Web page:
In the latest sign that the trade spat between Japan and South Korea is intensifying, South Korean imports of Japanese beer have fallen 97% in August, according to a local newspaper report that was picked up by Bloomberg.
South Korea imported only $223,000 worth of Japanese beer in the month, down from $7.57 million a year earlier, according to the Maeil Business Newspaper, which cited preliminary data from Korea Customs Service.
During every year since 2010, Japan has occupied the No. 1 spot for South Korea, with sales surging more than 6x by 2018 to $78.3 million.
The boycott of Japanese goods has spread since Tokyo first imposed export restrictions on key chip materials in July, and worsened as the spat grew to include South Korea’s preferential trade status and an intelligence-sharing agreement.
Asahi Group Holdings Ltd., Kirin Holdings Co. and Sapporo Holdings Ltd., Japan's largest publicly-traded breweries, all export beer to South Korea. And all have identified the South Korean market as having major growth potential.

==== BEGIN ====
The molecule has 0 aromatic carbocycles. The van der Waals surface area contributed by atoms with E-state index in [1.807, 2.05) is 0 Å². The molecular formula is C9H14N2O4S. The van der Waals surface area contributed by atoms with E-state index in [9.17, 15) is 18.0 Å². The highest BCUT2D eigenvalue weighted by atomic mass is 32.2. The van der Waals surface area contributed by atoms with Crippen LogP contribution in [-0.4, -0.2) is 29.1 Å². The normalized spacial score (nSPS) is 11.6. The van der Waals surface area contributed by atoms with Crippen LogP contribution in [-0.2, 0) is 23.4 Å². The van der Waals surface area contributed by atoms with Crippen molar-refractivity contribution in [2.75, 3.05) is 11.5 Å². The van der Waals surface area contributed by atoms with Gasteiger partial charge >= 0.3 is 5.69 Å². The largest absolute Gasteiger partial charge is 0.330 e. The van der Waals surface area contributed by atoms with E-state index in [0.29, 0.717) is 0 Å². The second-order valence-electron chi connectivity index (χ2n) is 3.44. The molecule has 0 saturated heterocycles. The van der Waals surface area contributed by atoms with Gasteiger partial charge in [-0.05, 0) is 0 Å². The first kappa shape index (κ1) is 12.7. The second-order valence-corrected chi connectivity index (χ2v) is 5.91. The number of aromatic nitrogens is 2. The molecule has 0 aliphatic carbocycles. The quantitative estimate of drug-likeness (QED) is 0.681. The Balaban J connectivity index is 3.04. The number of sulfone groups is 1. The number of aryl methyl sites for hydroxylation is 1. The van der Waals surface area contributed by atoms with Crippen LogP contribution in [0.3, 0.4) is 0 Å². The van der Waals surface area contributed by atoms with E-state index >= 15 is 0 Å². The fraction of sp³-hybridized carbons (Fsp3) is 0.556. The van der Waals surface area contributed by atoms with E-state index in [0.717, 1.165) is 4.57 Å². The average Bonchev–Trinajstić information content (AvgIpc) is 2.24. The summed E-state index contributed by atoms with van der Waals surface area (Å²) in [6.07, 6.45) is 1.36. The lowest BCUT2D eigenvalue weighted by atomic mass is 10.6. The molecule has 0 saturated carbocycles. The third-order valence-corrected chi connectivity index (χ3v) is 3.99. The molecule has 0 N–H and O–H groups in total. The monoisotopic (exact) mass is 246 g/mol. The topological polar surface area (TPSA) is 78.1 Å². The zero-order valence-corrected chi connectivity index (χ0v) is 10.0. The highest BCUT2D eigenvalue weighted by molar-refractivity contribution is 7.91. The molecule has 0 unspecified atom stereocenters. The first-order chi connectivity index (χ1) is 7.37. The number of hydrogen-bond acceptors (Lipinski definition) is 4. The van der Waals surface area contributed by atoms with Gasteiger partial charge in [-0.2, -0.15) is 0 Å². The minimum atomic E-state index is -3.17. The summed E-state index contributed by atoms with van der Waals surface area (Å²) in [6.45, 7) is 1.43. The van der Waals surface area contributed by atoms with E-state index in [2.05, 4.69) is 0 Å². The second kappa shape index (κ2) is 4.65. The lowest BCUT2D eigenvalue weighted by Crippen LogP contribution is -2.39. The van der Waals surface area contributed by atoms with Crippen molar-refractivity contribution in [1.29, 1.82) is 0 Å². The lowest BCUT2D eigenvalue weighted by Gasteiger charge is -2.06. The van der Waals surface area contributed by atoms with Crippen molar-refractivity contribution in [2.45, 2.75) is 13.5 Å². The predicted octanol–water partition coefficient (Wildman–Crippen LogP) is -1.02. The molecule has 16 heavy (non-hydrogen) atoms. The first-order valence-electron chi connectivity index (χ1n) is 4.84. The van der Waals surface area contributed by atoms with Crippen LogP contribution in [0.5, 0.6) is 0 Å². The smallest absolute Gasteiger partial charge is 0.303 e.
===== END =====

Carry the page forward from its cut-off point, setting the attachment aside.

Consumer-facing brands have been hit particularly hard, with consumers boycotting clothing from Fast Retailing Co.’s Uniqlo, and sales of Japanese cars also falling. Tourism to Japan, a key economic driver of Prime Minister Shinzo Abe’s government, has also been impacted as Korean tourists cancel travel plans and airlines scale back flights.
Some contend that trade wars have no winners. However, shares in South Korean brewer Hite Jinro Co. have risen to their highest level in more than a year as its new year has sold remarkably well.